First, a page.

Sasso di Fata is a historic vineyard in the hills around Lucignano. In the 20th century, as people began to leave for the city and mass agriculture hit the market, the vineyard went from producing small high quality cuvee to being quasi abandoned and farmed for the production of low quality wine. Eventually poor plant material was put into the ground and the once prestigious plot lost its identity.
Jacques de Liedekerke who bought the plot in the 70s planned for decades to bring it back to producing high level wines. Given the schistous subsoils he set out to plant cabernet sauvignon and cabernet franc. The reason he choose those varieties was because he felt that small scale single vineyard cabernet sauvignon wines were not produced enough in Europe. He felt that the Sasso di Fata vineyard gave him the opportunity, with its peculiar gold schistous subsoils, to produce something highly identitarian.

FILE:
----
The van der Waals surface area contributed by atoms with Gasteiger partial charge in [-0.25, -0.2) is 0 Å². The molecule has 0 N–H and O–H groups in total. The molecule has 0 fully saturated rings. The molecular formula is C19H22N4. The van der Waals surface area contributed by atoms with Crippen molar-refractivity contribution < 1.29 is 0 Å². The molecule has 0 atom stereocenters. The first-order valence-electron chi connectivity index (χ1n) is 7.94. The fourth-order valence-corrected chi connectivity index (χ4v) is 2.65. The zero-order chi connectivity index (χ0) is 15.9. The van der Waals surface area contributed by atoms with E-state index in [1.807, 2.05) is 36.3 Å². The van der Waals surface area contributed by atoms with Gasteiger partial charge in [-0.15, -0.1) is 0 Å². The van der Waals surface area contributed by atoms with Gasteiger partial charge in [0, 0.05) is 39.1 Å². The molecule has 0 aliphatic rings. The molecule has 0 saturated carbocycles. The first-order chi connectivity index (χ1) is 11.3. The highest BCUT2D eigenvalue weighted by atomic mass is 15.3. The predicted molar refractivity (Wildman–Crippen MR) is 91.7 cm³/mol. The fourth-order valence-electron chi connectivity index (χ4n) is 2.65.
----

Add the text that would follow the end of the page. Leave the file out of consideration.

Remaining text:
The identity of the vineyard comes out in two ways in the resulting wines. First, the vineyard produces more floral wines - it especially produces wines with a rose and rosehip aroma. In that sense, it departs from the classical cabernet sauvignon style of Tuscany which is slightly more on the black fruits and balsamic side. The second way in which the subsoils affect the wine is that they give a graphite and saline side to the wines. These dimensions can be found, in different particular expressions, on other schistous/slate soils, in Panzano and in the Douro in Portugal.